State legislators look to create a commission for Wyoming's stake in the Colorado River
The Wyoming State Legislature begins its lawmaking session this week. One bill, called the “Colorado River Authority of Wyoming Act,” would create a board and commissioner to manage Wyoming’s water in the Colorado River Basin.
The system drains about 17 percent of the Cowboy State’s land area and is critical for agriculture, energy development and residential use in cities. The entire Colorado River Basin is currently under stress due to drought conditions and human development in the Southwest.
The bill, sponsored by Rep. Albert Sommers (R-Pinedale) and Sen. Larry Hicks (R-Baggs) is similar to those previously passed in several other states that depend on the Colorado River.
“We feel it's very important to have those people that are actually going to be affected that live in the Colorado River Basin [to] have an opportunity to participate in these policy-level decisions that’s going to affect your everyday life,” Hicks said.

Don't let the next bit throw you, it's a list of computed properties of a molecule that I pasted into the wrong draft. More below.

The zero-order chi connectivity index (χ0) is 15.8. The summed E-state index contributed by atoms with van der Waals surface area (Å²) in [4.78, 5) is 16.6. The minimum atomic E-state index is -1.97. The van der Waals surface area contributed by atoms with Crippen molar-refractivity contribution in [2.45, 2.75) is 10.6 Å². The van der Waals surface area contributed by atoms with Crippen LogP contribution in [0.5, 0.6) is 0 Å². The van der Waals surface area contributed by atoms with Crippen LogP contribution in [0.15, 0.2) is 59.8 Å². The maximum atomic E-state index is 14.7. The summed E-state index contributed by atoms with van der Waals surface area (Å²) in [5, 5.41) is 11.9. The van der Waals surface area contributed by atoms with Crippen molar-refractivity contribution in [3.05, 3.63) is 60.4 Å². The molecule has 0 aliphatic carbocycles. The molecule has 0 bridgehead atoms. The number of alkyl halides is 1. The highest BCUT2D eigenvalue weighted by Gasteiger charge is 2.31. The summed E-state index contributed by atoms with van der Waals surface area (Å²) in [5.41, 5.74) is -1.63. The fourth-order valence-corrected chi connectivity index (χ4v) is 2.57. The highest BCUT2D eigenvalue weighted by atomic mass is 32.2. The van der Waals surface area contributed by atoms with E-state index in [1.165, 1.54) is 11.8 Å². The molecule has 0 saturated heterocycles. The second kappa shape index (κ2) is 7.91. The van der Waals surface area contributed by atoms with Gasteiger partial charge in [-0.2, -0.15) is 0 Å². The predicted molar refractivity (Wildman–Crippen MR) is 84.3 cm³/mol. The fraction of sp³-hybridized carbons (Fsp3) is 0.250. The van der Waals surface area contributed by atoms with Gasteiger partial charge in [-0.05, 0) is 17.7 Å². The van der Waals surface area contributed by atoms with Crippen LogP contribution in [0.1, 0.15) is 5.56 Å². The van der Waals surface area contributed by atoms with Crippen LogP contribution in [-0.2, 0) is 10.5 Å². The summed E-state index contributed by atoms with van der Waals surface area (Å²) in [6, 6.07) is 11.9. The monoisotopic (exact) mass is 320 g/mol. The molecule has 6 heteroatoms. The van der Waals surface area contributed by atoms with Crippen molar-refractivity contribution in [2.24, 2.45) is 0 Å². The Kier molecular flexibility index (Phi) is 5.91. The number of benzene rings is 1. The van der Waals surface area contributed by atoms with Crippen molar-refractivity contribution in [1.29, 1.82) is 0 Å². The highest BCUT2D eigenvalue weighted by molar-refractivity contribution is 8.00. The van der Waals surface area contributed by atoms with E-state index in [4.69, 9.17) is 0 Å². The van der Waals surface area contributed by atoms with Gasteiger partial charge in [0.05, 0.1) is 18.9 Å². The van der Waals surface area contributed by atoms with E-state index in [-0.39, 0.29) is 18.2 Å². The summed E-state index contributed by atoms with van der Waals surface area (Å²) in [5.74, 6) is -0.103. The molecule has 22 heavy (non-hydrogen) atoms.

The commission would include nine members, including five representatives from the Green River Basin appointed by commissioners in Sublette, Sweetwater, Lincoln and Uinta counties. Plus, one appointee from the Little Snake River Basin recommended by commissioners in Carbon County, as well as the state engineer, the governor or a designee and an at-large member.
The authority would meet once a year and would include an official commissioner appointed by the governor who could represent Wyoming in negotiations with other states in the Colorado River Compact, a seven-state agreement that allocates river resources. However, any changes to water rights would still need to be approved by the state legislature, governor and relevant federal authorities.
“Whether you're a trona miner, or you’re a Main Street business in Rock Springs or Pinedale, Wyoming, or Baggs, Wyoming, you're going to have some representation and a say on how these programs are going to be rolled out by the state of Wyoming,” Hicks said.
The authority would be appropriated $400,000 from the general fund to employ at least two program employees, as well as consultants to conduct research and advise appointed members. The bill will need to pass both chambers in the legislature and the governor’s desk before going into effect. It has not been introduced yet.